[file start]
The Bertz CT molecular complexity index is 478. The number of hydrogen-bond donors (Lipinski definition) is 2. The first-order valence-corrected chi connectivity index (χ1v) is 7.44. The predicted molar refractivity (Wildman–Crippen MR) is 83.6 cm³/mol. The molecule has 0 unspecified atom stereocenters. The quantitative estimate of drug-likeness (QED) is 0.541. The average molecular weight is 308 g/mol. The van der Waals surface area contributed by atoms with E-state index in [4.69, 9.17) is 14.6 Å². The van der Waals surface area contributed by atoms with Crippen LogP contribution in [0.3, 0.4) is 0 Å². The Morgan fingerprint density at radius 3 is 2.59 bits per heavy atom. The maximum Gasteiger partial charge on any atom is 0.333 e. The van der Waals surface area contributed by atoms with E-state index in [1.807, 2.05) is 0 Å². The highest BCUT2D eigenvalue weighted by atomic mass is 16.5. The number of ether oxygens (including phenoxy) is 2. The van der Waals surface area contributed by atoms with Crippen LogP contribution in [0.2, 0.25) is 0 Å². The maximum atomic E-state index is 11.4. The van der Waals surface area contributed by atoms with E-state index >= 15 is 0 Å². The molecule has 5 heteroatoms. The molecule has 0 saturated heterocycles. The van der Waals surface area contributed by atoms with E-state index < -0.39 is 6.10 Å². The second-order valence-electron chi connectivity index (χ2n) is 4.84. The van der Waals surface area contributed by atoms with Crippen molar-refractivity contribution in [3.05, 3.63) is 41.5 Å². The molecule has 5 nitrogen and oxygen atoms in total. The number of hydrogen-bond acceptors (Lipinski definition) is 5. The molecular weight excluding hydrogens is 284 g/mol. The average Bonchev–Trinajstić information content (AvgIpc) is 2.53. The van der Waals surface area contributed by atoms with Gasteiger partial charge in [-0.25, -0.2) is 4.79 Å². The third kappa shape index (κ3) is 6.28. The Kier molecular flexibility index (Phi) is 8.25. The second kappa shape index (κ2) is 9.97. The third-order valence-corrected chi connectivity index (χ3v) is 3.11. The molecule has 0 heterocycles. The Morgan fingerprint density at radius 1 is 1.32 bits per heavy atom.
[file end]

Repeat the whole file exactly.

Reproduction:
The Bertz CT molecular complexity index is 478. The number of hydrogen-bond donors (Lipinski definition) is 2. The first-order valence-corrected chi connectivity index (χ1v) is 7.44. The predicted molar refractivity (Wildman–Crippen MR) is 83.6 cm³/mol. The molecule has 0 unspecified atom stereocenters. The quantitative estimate of drug-likeness (QED) is 0.541. The average molecular weight is 308 g/mol. The van der Waals surface area contributed by atoms with E-state index in [4.69, 9.17) is 14.6 Å². The van der Waals surface area contributed by atoms with Crippen LogP contribution in [0.3, 0.4) is 0 Å². The Morgan fingerprint density at radius 3 is 2.59 bits per heavy atom. The maximum Gasteiger partial charge on any atom is 0.333 e. The van der Waals surface area contributed by atoms with E-state index in [1.807, 2.05) is 0 Å². The highest BCUT2D eigenvalue weighted by atomic mass is 16.5. The number of ether oxygens (including phenoxy) is 2. The van der Waals surface area contributed by atoms with Crippen LogP contribution in [0.2, 0.25) is 0 Å². The maximum atomic E-state index is 11.4. The van der Waals surface area contributed by atoms with E-state index >= 15 is 0 Å². The molecule has 5 heteroatoms. The molecule has 0 saturated heterocycles. The van der Waals surface area contributed by atoms with E-state index < -0.39 is 6.10 Å². The second-order valence-electron chi connectivity index (χ2n) is 4.84. The van der Waals surface area contributed by atoms with Crippen molar-refractivity contribution in [3.05, 3.63) is 41.5 Å². The molecule has 5 nitrogen and oxygen atoms in total. The number of hydrogen-bond acceptors (Lipinski definition) is 5. The molecular weight excluding hydrogens is 284 g/mol. The average Bonchev–Trinajstić information content (AvgIpc) is 2.53. The van der Waals surface area contributed by atoms with Gasteiger partial charge in [-0.25, -0.2) is 4.79 Å². The third kappa shape index (κ3) is 6.28. The Kier molecular flexibility index (Phi) is 8.25. The second kappa shape index (κ2) is 9.97. The third-order valence-corrected chi connectivity index (χ3v) is 3.11. The molecule has 0 heterocycles. The Morgan fingerprint density at radius 1 is 1.32 bits per heavy atom.